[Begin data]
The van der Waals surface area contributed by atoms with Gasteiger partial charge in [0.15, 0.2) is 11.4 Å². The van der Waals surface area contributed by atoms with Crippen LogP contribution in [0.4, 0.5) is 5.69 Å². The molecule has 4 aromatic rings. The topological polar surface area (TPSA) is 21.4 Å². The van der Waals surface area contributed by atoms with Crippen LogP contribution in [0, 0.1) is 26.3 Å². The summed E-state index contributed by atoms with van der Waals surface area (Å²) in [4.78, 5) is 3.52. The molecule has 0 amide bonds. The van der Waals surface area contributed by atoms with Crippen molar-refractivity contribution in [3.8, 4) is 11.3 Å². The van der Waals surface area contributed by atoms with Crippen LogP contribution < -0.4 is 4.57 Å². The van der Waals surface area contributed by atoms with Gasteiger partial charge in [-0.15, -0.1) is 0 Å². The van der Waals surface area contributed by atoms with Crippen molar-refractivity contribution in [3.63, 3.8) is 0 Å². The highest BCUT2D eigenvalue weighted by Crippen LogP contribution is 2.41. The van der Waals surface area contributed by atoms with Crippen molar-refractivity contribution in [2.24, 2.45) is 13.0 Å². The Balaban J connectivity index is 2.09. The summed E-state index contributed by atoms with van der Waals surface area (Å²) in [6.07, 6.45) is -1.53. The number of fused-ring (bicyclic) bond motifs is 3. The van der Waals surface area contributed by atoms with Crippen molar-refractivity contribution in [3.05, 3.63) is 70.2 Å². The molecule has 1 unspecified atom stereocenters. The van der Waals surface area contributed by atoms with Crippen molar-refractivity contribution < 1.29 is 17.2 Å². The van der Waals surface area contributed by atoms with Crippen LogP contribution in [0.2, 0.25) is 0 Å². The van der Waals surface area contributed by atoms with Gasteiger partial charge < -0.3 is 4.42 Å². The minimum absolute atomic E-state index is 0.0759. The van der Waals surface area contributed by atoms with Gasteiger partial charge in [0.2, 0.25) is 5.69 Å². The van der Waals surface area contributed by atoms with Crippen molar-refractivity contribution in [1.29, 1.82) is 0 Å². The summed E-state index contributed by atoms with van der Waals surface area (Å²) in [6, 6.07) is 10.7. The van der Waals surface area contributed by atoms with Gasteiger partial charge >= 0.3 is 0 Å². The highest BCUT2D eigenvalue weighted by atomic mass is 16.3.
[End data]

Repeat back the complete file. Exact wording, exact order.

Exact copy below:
The van der Waals surface area contributed by atoms with Gasteiger partial charge in [0.15, 0.2) is 11.4 Å². The van der Waals surface area contributed by atoms with Crippen LogP contribution in [0.4, 0.5) is 5.69 Å². The molecule has 4 aromatic rings. The topological polar surface area (TPSA) is 21.4 Å². The van der Waals surface area contributed by atoms with Crippen LogP contribution in [0, 0.1) is 26.3 Å². The summed E-state index contributed by atoms with van der Waals surface area (Å²) in [4.78, 5) is 3.52. The molecule has 0 amide bonds. The van der Waals surface area contributed by atoms with Crippen molar-refractivity contribution in [3.8, 4) is 11.3 Å². The van der Waals surface area contributed by atoms with Crippen LogP contribution < -0.4 is 4.57 Å². The van der Waals surface area contributed by atoms with Gasteiger partial charge in [-0.15, -0.1) is 0 Å². The van der Waals surface area contributed by atoms with Crippen molar-refractivity contribution in [3.63, 3.8) is 0 Å². The highest BCUT2D eigenvalue weighted by Crippen LogP contribution is 2.41. The van der Waals surface area contributed by atoms with Crippen molar-refractivity contribution in [2.24, 2.45) is 13.0 Å². The Balaban J connectivity index is 2.09. The summed E-state index contributed by atoms with van der Waals surface area (Å²) in [6.07, 6.45) is -1.53. The number of fused-ring (bicyclic) bond motifs is 3. The van der Waals surface area contributed by atoms with Crippen molar-refractivity contribution in [3.05, 3.63) is 70.2 Å². The molecule has 1 unspecified atom stereocenters. The van der Waals surface area contributed by atoms with Crippen molar-refractivity contribution < 1.29 is 17.2 Å². The van der Waals surface area contributed by atoms with Crippen LogP contribution in [0.2, 0.25) is 0 Å². The van der Waals surface area contributed by atoms with Gasteiger partial charge < -0.3 is 4.42 Å². The minimum absolute atomic E-state index is 0.0759. The van der Waals surface area contributed by atoms with Gasteiger partial charge in [0.2, 0.25) is 5.69 Å². The van der Waals surface area contributed by atoms with Crippen molar-refractivity contribution in [1.29, 1.82) is 0 Å². The summed E-state index contributed by atoms with van der Waals surface area (Å²) in [6, 6.07) is 10.7. The van der Waals surface area contributed by atoms with Gasteiger partial charge >= 0.3 is 0 Å². The highest BCUT2D eigenvalue weighted by atomic mass is 16.3.